34. Li M, Niu L, Qin B, et al., Confocal comparison of corneal reinnervation after small incision lenticule extraction (SMILE) and femtosecond laser in situ keratomileusis (FS-LASIK), PLoS One, 2013;8:e81435.
    35. Li M, Zhao J, Shen Y, et al., Comparison of dry eye and corneal sensitivity between small incision lenticule extraction and femtosecond LASIK for myopia, PLoS One, 2013;8:e77797.
    36. Randleman JB, Dawson DG, Grossniklaus HE, et al., Depth-dependent cohesive tensile strength in human donor corneas: implications for refractive surgery, J Refract Surg, 2008;24;S85–9.
    37. Reinstein DZ, Archer TJ, Randleman JB, Mathematical model to compare the relative tensile strength of the cornea after PRK, LASIK, and small incision lenticule extraction, J Refract Surg, 2013;29:454–60.
    38. Agca A, Ozgurhan EB, Demirok A, et al., Comparison of corneal hysteresis and corneal resistance factor after small incision lenticule extraction and femtosecond laser-assisted LASIK: a prospective fellow eye study, Cont Lens Anterior Eye, 2014;37:77–80.
    39. Vestergaard A, Grauslund J, Ivarsen A, Hjortdal J, Central corneal sublayer pachymetry and biomechanical properties after refractive femtosecond laser lenticule extraction, J Refract Surg, (accepted for publication, 2013).
    40. Ozgurhan EB, Agca A, Bozkurt E, et al., Accuracy and precision of cap thickness in small incision lenticule extraction, Clin Ophthalmol, 2013;7:923–6.
    41. Tay E, Li X, Chan C, et al., Refractive lenticule extraction flap and stromal bed morphology assessment with anterior segment optical coherence tomography, J Cataract Refract Surg, 2012;38:1544–51.
    42. Reinstein DZ, Archer TJ, Gobbe M, Accuracy and reproducibility of cap thickness in small incision lenticule extraction, J Refract Surg, 2013;29:810–8.
    43. Ivarsen A, Fledelius W, Hjortdal JØ, Three-year changes in epithelial and stromal thickness after PRK or LASIK for high myopia, Invest Ophthalmol Vis Sci, 2009;50:2061–6.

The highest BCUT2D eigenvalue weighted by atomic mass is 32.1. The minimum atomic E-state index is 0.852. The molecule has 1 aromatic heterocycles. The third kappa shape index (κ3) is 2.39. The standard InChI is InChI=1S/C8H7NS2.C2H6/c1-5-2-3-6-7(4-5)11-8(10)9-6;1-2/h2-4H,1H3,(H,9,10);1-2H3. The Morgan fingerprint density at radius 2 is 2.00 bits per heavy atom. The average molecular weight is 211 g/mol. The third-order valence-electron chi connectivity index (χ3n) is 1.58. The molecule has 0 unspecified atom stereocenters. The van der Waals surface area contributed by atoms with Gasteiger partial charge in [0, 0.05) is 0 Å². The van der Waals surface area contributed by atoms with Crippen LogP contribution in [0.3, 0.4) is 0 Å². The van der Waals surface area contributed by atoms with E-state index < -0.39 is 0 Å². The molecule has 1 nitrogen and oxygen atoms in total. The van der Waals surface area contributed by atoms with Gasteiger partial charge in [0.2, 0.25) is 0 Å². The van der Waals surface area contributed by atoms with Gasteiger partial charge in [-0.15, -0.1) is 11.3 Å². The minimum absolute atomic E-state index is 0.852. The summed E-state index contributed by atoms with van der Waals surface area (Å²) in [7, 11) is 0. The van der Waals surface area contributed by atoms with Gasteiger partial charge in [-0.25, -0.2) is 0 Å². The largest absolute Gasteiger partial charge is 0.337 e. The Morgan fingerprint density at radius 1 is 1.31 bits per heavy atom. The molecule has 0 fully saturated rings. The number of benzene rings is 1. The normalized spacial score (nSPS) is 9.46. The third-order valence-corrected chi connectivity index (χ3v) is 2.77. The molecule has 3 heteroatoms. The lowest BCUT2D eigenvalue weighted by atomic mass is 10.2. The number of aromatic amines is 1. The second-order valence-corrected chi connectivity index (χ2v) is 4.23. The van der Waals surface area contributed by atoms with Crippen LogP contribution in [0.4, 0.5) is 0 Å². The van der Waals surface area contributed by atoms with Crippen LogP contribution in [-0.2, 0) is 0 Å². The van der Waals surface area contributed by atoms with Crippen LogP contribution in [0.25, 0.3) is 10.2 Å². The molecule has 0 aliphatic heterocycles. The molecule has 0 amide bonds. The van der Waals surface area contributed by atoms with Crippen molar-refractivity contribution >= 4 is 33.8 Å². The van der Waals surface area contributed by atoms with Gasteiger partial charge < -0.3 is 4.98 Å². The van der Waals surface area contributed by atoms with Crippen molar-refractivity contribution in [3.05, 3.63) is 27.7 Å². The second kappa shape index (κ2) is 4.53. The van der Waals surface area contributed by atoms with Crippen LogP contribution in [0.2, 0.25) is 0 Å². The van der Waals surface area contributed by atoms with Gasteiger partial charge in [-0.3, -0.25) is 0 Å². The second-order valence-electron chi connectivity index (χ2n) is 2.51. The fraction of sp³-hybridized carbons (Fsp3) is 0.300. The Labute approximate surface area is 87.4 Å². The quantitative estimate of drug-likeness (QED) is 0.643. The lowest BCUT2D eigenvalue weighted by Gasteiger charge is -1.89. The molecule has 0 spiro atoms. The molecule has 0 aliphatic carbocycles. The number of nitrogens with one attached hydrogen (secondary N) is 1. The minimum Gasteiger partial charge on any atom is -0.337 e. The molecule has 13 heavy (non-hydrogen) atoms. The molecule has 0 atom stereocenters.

44. Patel SV, Erie JC, McLaren JW, Bourne WM, Confocal microscopy changes in epithelial and stromal thickness up to 7 years after LASIK and photorefractive keratectomy for myopia, J Refract Surg, 2007;23:385–92.
    45. Alio JL, Javaloy J, Corneal inflammation following corneal photoablative refractive surgery with excimer laser, Surv Ophthalmol, 2013;58:11–25.
    46. Dong Z, Zhou X, Wu J, et al., Small incision lenticule extraction (SMILE) and femtosecond laser LASIK: comparison of corneal wound healing and inflammation, Br J Ophthalmol, 2014;98:263–9.
    47. Riau AK, Angunawela RI, Chaurasia SS, et al., Early corneal wound healing and inflammatory responses after refractive lenticule extraction (ReLEx), Invest Ophthalmol Vis Sci, 2011;52:6213–21.
    48. Moller-Pedersen T, Cavanagh HD, Petroll WM, Jester JV, Stromal wound healing explains refractive instability and haze development after photorefractive keratectomy: a 1-year confocal microscopic study, Ophthalmology, 2000;107:1235–45.
    49. Ivarsen A, Laurberg T, Møller-Pedersen T, Characterisation of corneal fibrotic wound repair at the LASIK flap margin, Br J Ophthalmol, 2003;87:1272–8.
    50. Pradhan KR, Reinstein DZ, Carp GI, et al., Femtosecond laserassisted keyhole endokeratophakia: correction of hyperopia by implantation of an allogeneic lenticule obtained by SMILE from a myopic donor, J Refract Surg, 2013;29:777–82.
    51. Mohamed-Noriega K, Toh KP, Poh R, Bet al., Cornea lenticule viability and structural integrity after refractive lenticule extraction (ReLEx) and cryopreservation, Mol Vis, 2011;17:3437–49.
    52. Riau AK, Angunawela RI, Chaurasia SS, et al., Reversible femtosecond laser-assisted myopia correction: a non-human primate study of lenticule re-implantation after refractive lenticule extraction, PLoS ONE, 2013;8:e67058.
    53. Angunawela RI, Riau AK, Chaurasia SS, et al., Refractive lenticule re-implantation after myopic ReLEx: a feasibility study of stromal restoration after refractive surgery in a rabbit model, Invest Ophthalmol Vis Sci, 2012;53:4975–85.